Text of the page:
On the other hand, it’s strange that some individuals working in the games industry act as if nobody has ever cried over a game before. If you Google “Games that make you cry,” you’ll find no shortage of community threads that discuss sad games at length. Men, women, girls, and boys have all wept over a game at some point or another, and are not ashamed to admit it.

The ending of Metal Gear Solid 3 is a soft spot for fans. The frantic scream of Wander’s horse, Agro, as she plunges into a barren canyon, is still deeply embedded in the memory of anyone who’s ever played Shadow of the Colossus. Suikoden II opens with the slaughter of a youth soldier brigade done purely for political reasons, and young teens die crying for their mothers. Finally, across the Internet, there are still plenty of people who are willing to admit that they still shed a tear when they watch Aeris get skewered by Sephiroth in Final Fantasy VII’s first story climax.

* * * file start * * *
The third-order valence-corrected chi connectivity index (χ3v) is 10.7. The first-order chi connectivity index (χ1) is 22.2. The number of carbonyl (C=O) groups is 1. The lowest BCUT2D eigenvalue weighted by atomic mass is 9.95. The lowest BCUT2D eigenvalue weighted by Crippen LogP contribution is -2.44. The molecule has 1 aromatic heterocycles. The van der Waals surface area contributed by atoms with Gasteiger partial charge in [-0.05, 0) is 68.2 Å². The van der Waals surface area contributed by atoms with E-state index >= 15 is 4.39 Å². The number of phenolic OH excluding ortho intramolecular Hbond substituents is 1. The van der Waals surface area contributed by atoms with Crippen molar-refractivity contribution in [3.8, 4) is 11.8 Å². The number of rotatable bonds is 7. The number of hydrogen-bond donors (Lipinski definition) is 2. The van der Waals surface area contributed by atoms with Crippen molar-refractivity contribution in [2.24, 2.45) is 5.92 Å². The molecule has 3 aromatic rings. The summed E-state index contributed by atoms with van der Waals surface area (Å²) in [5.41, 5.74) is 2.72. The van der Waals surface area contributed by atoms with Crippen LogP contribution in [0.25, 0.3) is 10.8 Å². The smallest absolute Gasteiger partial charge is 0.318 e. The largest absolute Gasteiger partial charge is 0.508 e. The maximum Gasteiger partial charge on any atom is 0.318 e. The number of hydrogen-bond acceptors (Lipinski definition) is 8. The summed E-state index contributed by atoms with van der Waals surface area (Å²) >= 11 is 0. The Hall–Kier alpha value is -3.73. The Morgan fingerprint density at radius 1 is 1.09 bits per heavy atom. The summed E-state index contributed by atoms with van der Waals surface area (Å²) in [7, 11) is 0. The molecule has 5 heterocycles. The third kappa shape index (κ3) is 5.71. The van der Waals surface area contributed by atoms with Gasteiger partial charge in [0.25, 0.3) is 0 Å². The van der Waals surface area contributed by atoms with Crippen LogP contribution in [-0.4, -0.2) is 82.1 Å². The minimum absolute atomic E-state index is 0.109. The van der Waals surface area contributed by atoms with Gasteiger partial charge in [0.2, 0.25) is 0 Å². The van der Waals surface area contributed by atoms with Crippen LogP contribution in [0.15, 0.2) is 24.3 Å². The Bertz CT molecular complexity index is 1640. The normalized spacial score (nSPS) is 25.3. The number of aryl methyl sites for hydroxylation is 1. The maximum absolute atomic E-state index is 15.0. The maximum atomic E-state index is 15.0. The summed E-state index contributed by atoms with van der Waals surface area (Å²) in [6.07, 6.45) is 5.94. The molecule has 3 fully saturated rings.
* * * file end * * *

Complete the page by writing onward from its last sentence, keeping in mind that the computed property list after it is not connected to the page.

Ultimately, the level of emotional impact a game wields over its player depends on certain factors in the player’s life. As with movies, the stuff that Player One finds traumatic is just going to cause Player Two to roll his or her eyes and gag.

That doesn’t mean developers should stop finding ways to make us laugh, cry, and think. But neither should they try too hard to stuff a game full of emotional cutscenes. A good story invites us along for the ride, instead of simply manipulating us–and lets us experience a wide range of emotions instead of limiting us to one big, powerful scene that only exists to make us bawl.

About Nadia Oxford